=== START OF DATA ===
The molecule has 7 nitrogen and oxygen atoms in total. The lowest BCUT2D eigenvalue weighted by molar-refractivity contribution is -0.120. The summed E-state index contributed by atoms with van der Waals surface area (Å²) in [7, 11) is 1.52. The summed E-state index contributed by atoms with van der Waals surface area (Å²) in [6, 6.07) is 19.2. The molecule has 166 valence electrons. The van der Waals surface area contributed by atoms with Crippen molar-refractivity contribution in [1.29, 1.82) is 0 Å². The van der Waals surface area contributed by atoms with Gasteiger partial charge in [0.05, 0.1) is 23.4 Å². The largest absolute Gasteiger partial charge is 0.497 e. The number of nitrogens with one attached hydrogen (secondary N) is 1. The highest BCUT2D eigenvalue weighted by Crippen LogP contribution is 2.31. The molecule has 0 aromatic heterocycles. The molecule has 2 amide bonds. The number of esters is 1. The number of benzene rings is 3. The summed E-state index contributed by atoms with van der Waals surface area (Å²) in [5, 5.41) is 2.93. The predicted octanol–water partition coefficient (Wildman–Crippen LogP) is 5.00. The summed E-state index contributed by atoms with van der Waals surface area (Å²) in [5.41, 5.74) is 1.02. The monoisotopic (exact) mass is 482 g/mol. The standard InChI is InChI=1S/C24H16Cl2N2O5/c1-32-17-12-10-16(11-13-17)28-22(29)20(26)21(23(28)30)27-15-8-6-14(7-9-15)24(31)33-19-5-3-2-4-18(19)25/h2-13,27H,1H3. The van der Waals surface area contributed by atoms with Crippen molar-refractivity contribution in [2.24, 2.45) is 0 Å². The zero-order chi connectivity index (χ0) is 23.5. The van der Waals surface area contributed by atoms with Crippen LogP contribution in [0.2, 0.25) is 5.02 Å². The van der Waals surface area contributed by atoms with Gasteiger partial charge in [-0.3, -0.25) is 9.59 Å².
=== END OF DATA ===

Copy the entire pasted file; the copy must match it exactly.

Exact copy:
The molecule has 7 nitrogen and oxygen atoms in total. The lowest BCUT2D eigenvalue weighted by molar-refractivity contribution is -0.120. The summed E-state index contributed by atoms with van der Waals surface area (Å²) in [7, 11) is 1.52. The summed E-state index contributed by atoms with van der Waals surface area (Å²) in [6, 6.07) is 19.2. The molecule has 166 valence electrons. The van der Waals surface area contributed by atoms with Crippen molar-refractivity contribution in [1.29, 1.82) is 0 Å². The van der Waals surface area contributed by atoms with Gasteiger partial charge in [0.05, 0.1) is 23.4 Å². The largest absolute Gasteiger partial charge is 0.497 e. The number of nitrogens with one attached hydrogen (secondary N) is 1. The highest BCUT2D eigenvalue weighted by Crippen LogP contribution is 2.31. The molecule has 0 aromatic heterocycles. The molecule has 2 amide bonds. The number of esters is 1. The number of benzene rings is 3. The summed E-state index contributed by atoms with van der Waals surface area (Å²) in [5, 5.41) is 2.93. The predicted octanol–water partition coefficient (Wildman–Crippen LogP) is 5.00. The summed E-state index contributed by atoms with van der Waals surface area (Å²) in [5.41, 5.74) is 1.02. The monoisotopic (exact) mass is 482 g/mol. The standard InChI is InChI=1S/C24H16Cl2N2O5/c1-32-17-12-10-16(11-13-17)28-22(29)20(26)21(23(28)30)27-15-8-6-14(7-9-15)24(31)33-19-5-3-2-4-18(19)25/h2-13,27H,1H3. The van der Waals surface area contributed by atoms with Crippen molar-refractivity contribution in [2.24, 2.45) is 0 Å². The zero-order chi connectivity index (χ0) is 23.5. The van der Waals surface area contributed by atoms with Crippen LogP contribution in [0.2, 0.25) is 5.02 Å². The van der Waals surface area contributed by atoms with Gasteiger partial charge in [-0.3, -0.25) is 9.59 Å².